Copyright fundamentals

This page explains the most important aspects of copyright and the associated terms. It discusses the different rights you may have as the creator of an original work and what exceptions there are.

What is copyright?

Copyright is a right that is granted to the creator of an original work by law. If you authored a piece, you own the copyright in that piece. Copyright is a so-called 'exclusive' right. This means that as the creator, you get to decide what happens to your work. You have the exclusive right to exploit your work: this is also referred to as exploitation rights.

Copyright takes effect as soon as the work is created. You don't need to request or register anything to own it. Throughout the European Union, copyright lasts until 70 years after the

creator's death. After that, the work is in the public domain. This means the work may be used freely without permission. In the event of the creator's death, the copyright is assigned to the heirs.

Article 1 of the Dutch Copyright Act defines copyright as

"The exclusive right of a creator of a work of literature, science or art or of their legal successors to disclose or reproduce the work subject to the restrictions imposed by law."

Who is the creator?

The creator is the person who created the original work themselves. Creators include writers, artists, directors, composers, producers and photographers. A work can have multiple creators if several people have made original contributions. Sometimes the creator is not the rights holder. For example, if an employee creates something at work, the copyright generally belongs to the employer. In principle, however, most research universities see the employee as the rights holder.

What is a work?

A work is any product of literature, science or art, expressed in any manner or form. According to Dutch law, a work must have an original character, be the result of creative choices, and bear the personal stamp of the creator. Additionally, the form cannot be derived from another work. The following are not considered works:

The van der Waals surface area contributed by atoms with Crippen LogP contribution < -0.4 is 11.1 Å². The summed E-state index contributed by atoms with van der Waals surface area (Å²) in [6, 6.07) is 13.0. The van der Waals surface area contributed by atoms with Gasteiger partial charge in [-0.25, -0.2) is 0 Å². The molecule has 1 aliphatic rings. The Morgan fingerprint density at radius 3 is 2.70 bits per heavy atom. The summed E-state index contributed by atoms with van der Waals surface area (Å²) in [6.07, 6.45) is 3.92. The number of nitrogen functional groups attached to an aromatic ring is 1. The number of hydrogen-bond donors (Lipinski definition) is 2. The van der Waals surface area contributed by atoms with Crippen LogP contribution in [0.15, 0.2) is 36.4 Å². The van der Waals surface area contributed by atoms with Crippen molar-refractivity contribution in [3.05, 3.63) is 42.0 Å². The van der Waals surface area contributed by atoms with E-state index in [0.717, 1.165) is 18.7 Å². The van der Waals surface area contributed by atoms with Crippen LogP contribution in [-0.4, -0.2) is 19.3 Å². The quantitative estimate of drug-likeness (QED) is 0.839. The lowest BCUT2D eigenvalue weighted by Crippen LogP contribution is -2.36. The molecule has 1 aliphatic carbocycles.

• Facts
  • Data
  • Ideas
  • Thoughts
  • Styles
  • Methods and theories Techniques

Data collections may, however, be protected under the Dutch Database Act (in Dutch).

What is the public disclosure of a work?

The public disclosure of a work means that you make it available to the public. This can be done, for example by publishing a work, by giving a public lecture or performance, by posting an article online, or by broadcasting it on the radio, television, or Internet. Permission from the right holder(s) is required to make a work public.

What is understood by reproduction?

Reproduction is any form of copying, including digitizing and downloading. This also includes: creating a compilation, including (parts of) a work in a database, or reusing parts of it in a new work.

The permission from the creator

In exchange for a fee, a creator can give others permission to copy a work and make it public. The creator can also allow free reuse. Permission for an agreed form of reuse (either free or for a fee) is called a licence.

You can also request the creator's permission directly. For example, if you want to use a photo, video or music from someone else, do not hesitate to contact the creator. Explain what you want to use their work for. If you get permission, possibly for a fee, you can usually only use the work for the requested purpose. Do make sure that you make clear arrangements regarding this.

Exploitation right

Exploitation right means the right to make a work public and to reproduce it.

Personality rights

Personality rights are based on the personal connection that exists between the creator and his of her work. They are also called 'moral' rights. These rights allow the creator to object to any compromising of the work. Personality rights cannot  be transferred to another person. They therefore always remain with the creator, even when the exploitation rights to a work have been transferred to someone else. As a creator, it is possible to (partially) waive your personality rights.